Explores issues and ethics of interdisciplinary care based upon discussion among five experienced mental health professionals. Presents their recommendations for effective interdisciplinary work including, ensuring clients give informed consent, maintaining confidentiality, and making sure paraprofessionals and families are involved. Reports that major barriers to collaboration are client protection, variation in training, time constraints, lack of knowledge, and lack of coordination.

  • Plank, J., Feldon, D., Sherman, W., & Elliot, J. (2011). Complex systems, interdisciplinary collaboration, and institutional renewal. Change: The Magazine of Higher Learning, 43(3), 35-43.Ubc-elink.png

There is no consensus regarding the most fair or effective means of evaluating faculty work that does not fall within a traditional scholarly paradigm. Interdisciplinary scholarship also is hard to do. The boundaries of a problem and the appropriate tools for investigating it are undetermined. Collaborators from different disciplines may lack a common conceptual framework or a common vocabulary for grappling with a problem of shared interest. Indeed, the larger and more diverse an interdisciplinary group is, the less likely they are to come together or endure as a cohesive and productive entity. Even if these gaps are bridged, a successful outcome to an intrinsically challenging, real-life problem is far from certain. In light of the number and diversity of factors that hinder successful interdisciplinary collaboration, it is remarkable when they succeed. But the UVA Bay Game--an ongoing collaboration at the University of Virginia among faculty members from nine schools--has bucked the odds. In this article, the authors examine the history and evolution of this project as an emerging success story to highlight the components that have been instrumental to its durability and productivity, in the hope that it can provide a model for similar efforts elsewhere.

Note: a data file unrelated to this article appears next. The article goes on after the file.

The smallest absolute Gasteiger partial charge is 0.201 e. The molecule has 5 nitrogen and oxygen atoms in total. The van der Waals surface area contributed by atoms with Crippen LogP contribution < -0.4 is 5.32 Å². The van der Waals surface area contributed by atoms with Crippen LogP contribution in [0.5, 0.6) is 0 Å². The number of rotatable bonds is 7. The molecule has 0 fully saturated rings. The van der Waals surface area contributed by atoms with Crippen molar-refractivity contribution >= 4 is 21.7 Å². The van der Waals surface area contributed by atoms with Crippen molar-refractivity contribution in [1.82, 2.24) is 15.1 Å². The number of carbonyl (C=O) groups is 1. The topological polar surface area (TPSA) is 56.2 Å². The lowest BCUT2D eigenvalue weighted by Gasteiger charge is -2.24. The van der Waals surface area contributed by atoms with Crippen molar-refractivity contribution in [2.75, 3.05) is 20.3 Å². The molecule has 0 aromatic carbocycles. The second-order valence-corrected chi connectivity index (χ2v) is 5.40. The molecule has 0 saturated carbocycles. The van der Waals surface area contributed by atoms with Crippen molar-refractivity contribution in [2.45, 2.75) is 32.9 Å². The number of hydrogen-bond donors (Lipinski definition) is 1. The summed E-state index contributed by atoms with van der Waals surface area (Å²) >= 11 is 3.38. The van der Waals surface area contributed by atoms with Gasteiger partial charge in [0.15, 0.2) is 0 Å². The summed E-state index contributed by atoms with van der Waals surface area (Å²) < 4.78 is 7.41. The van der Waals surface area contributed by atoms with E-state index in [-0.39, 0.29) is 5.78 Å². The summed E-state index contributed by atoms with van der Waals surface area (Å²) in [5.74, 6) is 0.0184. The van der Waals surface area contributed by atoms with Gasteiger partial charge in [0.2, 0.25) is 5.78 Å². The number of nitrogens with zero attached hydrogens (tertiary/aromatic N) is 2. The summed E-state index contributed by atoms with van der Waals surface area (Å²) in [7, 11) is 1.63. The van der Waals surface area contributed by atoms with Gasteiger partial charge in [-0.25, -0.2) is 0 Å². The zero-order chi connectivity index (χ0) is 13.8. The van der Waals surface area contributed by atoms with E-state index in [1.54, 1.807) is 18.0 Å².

• Rubenow, R. C., & Pauls, L. W. (1993). Interdisciplinary collaboration in teacher education programs. Contemporary Education, 64(4), 258-60.Ubc-elink.png

This article outlines the structures and outcomes for teacher education that characterize the collaboration between the college of arts and sciences and the school of education at Emporia State University (Kansas).

  • Tompkins, F. M., & Others, A. (1989). How institutional factors are perceived to influence interdisciplinary collaboration efforts among educational preparation programs. Teacher Education and Special Education, 12(1-2), 75-78.Ubc-elink.png

An Ohio research project is documenting the perceptions of college/university faculty and administrators (n=25) regarding the institutional factors that inhibit or facilitate interdisciplinary collaboration among their own educational preparation programs. This presentation is based on a preliminary analysis of available data.

  • Tompkins, F. M., & Others, A. (1989). The identification of factors which influence interdisciplinary collaboration within educational settings.Permalink.svg Permalink

Recent research suggests that a key educational reform step is developing interdisciplinary collaborative inquiry activities. Bringing together professionals representing diverse, interrelated disciplines yields a more thorough understanding of organizational systems. Despite widespread support for interdisciplinary collaboration (IDC), few projects are currently under way. This study aims to (1) discover faculty and administrator perceptions regarding factors influencing current IDC efforts at their institutions; (2) discover these groups' perceptions about factors most likely to promote future IDC activities; and (3) document current IDC activities within Ohio colleges and universities. The study selected 12 representative higher education institutions. Following completion of a questionnaire, 46 participating faculty/administrators were interviewed. A preliminary data analysis was made using qualitative methods. Results showed great diversity of opinion among faculty and administrators. There was, however, general agreement regarding the factors most important to promote future IDC efforts. Currently, administrative structure, the role of funding and institutional priorities, merit and formal recognition, and faculty attitude and autonomy were significant promotional factors. Organizational inhibitors included physical housing, special languages, and hierarchical status associated with various disciplines. Current IDC projects included research and grant projects, program development and delivery, governance committees, professional organization memberships, and activities such as joint authorship of books and articles. Future directions are discussed. Included are seven references and an appendix containing the study questionnaire.